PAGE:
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Areas around large markets in Hanoi also provide very interesting alley activity. Near Tranquil Cafe is the Hàng Da market where an alley across from the market building provides daily provisions for locals. The flags hung in the alley mark the Hung Kings holiday celebrating Vietnamese history.

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Also near Đồng Xuân, the largest market in Hanoi, are food alleys that have a huge variety of meals and desserts. Ngõ Đồng Xuân provides breakfast, lunch and dinner for market employees as well as local residents and tourists. With barely room for a motorcycle to drive by, this narrow alley is easy to miss!

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Some of the alleys have history attached to them. Hanoi is famous for a local creation called egg coffee (cà phê trứng), which is delicious Vietnamese coffee, sweetened condensed milk with the addition of a whipped egg yolk on top – stir vigorously before drinking! Everyone agrees that it was created in 1946 at Café Giảng when there was little milk available after World War II. We had to find the original location, and we were glad that we did. This alley is narrow, dark, and then opens into two floors of local history with the feel of old Hanoi.

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Throughout Hanoi, and most cities in Vietnam, alleys provide quiet respite from the noise of the city. When we visit our friends at their homes, located a short distance from the main boulevards, there is true peace and quiet in the alley. Their homes are often 5 stories in height, with more space than a moderate American home.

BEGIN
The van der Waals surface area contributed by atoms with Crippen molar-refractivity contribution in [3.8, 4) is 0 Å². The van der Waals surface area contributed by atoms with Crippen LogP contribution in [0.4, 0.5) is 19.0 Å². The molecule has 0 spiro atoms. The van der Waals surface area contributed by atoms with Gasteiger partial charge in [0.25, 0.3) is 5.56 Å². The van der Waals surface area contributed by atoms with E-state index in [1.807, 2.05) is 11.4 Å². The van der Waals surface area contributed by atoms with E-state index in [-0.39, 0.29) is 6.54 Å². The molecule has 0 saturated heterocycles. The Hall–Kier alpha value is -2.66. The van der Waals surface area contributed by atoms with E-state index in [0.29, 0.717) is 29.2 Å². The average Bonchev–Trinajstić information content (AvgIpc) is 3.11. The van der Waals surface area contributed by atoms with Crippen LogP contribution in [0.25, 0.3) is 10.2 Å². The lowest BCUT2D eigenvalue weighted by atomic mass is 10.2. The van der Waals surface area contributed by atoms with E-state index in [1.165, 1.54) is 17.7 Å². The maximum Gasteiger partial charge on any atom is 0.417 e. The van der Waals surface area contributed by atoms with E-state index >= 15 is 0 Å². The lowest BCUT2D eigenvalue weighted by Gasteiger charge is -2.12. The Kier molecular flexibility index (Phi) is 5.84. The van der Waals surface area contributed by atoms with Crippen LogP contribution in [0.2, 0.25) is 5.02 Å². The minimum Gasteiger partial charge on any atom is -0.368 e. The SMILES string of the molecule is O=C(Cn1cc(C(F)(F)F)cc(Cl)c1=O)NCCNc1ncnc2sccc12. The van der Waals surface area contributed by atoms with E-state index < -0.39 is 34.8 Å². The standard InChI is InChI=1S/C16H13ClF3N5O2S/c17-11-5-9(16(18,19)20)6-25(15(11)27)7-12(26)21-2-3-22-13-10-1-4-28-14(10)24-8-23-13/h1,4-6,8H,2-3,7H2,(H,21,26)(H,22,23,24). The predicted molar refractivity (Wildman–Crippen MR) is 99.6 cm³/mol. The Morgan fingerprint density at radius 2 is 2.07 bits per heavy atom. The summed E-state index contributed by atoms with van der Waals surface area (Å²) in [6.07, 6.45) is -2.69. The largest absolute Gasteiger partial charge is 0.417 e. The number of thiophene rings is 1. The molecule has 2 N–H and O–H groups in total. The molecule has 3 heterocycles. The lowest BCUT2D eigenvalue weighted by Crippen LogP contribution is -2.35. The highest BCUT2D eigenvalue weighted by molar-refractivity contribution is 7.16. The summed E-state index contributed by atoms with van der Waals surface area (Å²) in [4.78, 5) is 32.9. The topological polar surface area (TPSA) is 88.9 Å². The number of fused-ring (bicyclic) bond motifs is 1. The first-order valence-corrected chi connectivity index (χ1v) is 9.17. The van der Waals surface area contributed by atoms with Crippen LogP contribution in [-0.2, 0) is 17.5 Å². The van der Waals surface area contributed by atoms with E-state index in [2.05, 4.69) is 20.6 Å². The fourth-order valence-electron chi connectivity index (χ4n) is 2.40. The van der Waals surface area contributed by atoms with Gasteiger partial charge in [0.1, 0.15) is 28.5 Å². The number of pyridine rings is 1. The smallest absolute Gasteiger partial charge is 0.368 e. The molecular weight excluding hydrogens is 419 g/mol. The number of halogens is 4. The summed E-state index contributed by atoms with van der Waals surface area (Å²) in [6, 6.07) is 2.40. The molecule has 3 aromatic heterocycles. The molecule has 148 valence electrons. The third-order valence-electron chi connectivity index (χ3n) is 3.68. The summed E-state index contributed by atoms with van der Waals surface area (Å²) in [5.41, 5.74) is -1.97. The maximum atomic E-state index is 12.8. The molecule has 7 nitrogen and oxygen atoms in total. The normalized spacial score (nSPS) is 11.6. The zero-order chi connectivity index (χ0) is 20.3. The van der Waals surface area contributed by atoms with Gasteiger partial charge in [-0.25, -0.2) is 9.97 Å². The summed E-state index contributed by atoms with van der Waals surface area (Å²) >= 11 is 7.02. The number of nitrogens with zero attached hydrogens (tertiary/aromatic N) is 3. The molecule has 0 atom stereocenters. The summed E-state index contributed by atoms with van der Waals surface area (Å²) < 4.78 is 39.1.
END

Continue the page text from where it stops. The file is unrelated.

Businesses also take advantage of quiet alleyways. I fortunately have time to take advantage of Yakushi Clinic, which offers their services with their highly trained clinicians at 1/5 of the cost of an American massage. Birds sing outside the windows of the relaxing facility, just a block from a main street. Next time you are in Hanoi, do stop by!

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Modern alleys have also sprung up around the city. Phố sách Hà Nội (Book Alley) is a block-long street in the center of the city that has small kiosks featuring books on various subjects such as children, political publications, business, fiction, and many other topics. There is the requisite coffee shop in the center, and the street is closed to traffic. Cultural events take place on a central stage on weekends. It is a wonderful place to browse despite few books in English.

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Finally, I would like to return to food, one of the many important reasons to visit Vietnam. The culinary treasures are endless and make each alley a delight to discover. Here are some photos of a famous food area in the center of Hanoi, the intersection of Tống Duy Tân and Ngõ Cấm Chỉ alleys.

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With an array of Hanoi’s finest dishes available 24 hours daily, these food stalls, modern cafes, juice bars, dessert restaurants and bars have it all — unique atmosphere, delicious food, friendly people and an ambiance unlike any other place I have been. And, for an after-concert party for the Hanoi New Music Ensemble, it was the perfect location to raise our glasses in celebration!